Antarctica Ice Station Rescue – the BBC’s Horizon has been out there to see how the mission is going.
Britain’s state-of-the-art Antarctic research base Halley VI is in trouble. Built on the Brunt Ice Shelf, it sits atop a massive slab of ice that extends far beyond the Antarctic shoreline. But the ice is breaking apart and just 6km from the station is a ginormous crevasse. It is threatening to separate Halley from the rest of the continent, setting the £28 million base adrift on a massive iceberg.
So Halley needs to move. But this is probably the toughest moving job on Earth and the team of 90 who have been tasked with the mission aren’t just architectural or engineering experts. They are plumbers, mechanics and farmers from across the UK and beyond – ordinary men and women on an extraordinary adventure. Their practical skills will be what makes or breaks this move. The rescue mission has one thing in its favour: Halley was built on giant skis that mean it can be moved – in theory. But no one has actually done it before. Embedded with the team was BBC filmmaker Natalie Hewit. She spent three months living on the ice, following these everyday heroes as they battle in the most extreme environment on Earth to move this vital polar research station.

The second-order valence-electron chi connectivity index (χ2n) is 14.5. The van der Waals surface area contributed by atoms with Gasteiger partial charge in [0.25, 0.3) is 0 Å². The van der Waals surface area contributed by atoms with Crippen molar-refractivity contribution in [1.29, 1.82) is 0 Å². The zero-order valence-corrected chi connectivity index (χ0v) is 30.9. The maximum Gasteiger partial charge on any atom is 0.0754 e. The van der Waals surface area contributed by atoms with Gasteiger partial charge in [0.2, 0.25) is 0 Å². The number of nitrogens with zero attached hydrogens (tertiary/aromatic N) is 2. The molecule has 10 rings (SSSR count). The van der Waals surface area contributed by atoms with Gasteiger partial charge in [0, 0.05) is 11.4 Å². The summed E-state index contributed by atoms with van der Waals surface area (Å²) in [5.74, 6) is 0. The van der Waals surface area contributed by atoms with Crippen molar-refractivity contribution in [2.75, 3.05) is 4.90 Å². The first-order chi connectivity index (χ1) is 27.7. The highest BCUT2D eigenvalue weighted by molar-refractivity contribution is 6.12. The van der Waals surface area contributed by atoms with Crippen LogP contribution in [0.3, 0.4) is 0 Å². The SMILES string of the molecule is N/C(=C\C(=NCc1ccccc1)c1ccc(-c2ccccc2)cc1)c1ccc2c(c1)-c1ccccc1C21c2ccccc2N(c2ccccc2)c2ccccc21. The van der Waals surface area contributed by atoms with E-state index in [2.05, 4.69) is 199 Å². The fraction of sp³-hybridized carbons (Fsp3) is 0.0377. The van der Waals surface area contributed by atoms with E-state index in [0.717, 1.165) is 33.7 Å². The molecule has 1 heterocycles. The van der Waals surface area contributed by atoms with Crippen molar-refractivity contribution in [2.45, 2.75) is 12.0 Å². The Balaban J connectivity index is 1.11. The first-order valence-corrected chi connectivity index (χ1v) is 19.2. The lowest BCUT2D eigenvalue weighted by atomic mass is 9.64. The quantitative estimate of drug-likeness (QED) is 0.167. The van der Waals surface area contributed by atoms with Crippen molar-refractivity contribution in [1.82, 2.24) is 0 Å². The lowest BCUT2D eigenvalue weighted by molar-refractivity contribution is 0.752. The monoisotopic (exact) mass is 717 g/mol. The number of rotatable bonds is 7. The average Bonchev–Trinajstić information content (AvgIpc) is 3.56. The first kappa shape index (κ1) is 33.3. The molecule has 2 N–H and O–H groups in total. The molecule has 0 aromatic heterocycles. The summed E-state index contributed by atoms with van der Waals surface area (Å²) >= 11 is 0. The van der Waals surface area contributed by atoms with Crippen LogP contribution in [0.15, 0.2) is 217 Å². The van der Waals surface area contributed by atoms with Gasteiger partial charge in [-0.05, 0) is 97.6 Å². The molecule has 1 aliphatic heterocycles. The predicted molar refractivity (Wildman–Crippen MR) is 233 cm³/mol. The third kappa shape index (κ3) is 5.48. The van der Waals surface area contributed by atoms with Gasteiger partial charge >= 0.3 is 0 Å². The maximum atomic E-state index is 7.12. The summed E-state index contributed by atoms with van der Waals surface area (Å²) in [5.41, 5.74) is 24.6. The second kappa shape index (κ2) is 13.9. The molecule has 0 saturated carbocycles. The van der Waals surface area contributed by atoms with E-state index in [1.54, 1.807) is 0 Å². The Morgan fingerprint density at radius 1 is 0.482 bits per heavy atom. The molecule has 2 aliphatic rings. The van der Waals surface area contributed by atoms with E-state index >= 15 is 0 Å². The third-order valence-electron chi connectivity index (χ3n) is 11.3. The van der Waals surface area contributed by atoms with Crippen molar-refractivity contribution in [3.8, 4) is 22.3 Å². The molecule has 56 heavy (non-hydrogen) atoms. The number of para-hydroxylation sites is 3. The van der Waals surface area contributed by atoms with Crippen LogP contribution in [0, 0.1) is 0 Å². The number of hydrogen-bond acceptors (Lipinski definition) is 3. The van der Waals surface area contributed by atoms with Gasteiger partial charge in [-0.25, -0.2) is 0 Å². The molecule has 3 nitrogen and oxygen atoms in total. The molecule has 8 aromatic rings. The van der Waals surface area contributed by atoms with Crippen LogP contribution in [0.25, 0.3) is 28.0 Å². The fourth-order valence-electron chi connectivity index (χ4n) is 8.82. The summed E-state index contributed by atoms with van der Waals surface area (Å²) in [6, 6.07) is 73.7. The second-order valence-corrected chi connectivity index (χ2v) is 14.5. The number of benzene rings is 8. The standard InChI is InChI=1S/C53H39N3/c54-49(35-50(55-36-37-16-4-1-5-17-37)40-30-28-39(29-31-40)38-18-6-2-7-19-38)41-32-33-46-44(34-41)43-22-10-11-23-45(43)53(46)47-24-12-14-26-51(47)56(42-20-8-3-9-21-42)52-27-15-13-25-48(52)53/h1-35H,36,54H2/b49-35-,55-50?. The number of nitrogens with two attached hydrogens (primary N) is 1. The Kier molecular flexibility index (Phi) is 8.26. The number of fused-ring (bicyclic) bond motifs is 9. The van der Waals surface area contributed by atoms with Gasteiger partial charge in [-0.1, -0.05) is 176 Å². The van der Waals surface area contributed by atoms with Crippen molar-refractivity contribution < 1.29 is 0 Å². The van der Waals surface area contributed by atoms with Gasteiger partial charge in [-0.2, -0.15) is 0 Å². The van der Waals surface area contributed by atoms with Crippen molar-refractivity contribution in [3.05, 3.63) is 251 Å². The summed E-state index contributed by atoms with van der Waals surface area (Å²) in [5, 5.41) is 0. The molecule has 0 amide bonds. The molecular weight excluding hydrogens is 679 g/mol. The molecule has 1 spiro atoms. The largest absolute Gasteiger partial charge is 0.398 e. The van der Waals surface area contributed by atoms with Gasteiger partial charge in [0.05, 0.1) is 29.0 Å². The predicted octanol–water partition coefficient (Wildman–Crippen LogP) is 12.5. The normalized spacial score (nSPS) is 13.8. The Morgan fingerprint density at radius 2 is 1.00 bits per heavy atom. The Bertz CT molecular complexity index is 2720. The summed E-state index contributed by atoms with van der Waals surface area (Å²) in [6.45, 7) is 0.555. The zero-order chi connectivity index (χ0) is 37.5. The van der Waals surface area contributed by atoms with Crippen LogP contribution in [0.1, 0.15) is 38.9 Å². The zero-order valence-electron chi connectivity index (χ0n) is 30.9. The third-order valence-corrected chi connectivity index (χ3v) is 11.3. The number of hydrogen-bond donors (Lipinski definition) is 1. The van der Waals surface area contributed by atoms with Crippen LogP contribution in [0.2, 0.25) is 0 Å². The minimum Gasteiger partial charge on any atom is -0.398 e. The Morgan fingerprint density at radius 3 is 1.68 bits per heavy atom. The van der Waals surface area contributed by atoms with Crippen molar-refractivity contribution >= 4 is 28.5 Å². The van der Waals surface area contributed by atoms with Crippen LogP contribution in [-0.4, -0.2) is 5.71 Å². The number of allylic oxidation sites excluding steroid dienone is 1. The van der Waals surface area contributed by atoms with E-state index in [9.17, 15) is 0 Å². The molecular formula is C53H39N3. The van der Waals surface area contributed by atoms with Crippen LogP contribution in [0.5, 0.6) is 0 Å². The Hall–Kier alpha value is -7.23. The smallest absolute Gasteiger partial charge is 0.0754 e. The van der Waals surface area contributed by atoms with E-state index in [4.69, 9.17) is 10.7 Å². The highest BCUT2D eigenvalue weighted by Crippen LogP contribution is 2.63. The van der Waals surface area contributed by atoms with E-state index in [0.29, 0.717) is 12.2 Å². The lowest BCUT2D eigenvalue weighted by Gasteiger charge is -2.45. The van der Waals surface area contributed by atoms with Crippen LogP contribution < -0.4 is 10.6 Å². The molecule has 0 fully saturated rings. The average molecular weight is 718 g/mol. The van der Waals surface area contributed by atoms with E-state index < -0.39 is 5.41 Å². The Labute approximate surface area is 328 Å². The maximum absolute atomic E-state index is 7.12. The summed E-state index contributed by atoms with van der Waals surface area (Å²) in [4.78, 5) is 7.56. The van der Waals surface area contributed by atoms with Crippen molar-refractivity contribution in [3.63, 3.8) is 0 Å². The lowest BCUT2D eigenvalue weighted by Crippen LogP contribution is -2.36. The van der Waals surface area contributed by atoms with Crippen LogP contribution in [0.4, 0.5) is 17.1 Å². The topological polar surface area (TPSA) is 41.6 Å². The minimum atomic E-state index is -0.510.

So do they manage to stabilise the base and set it in motion so it can continue its work.
This special Horizon programme will be broadcast Wednesday 7 June 9pm and can be watched on iPlayer soon after.
— YourNewsUKtv (@YourNewsUKtv) June 6, 2017
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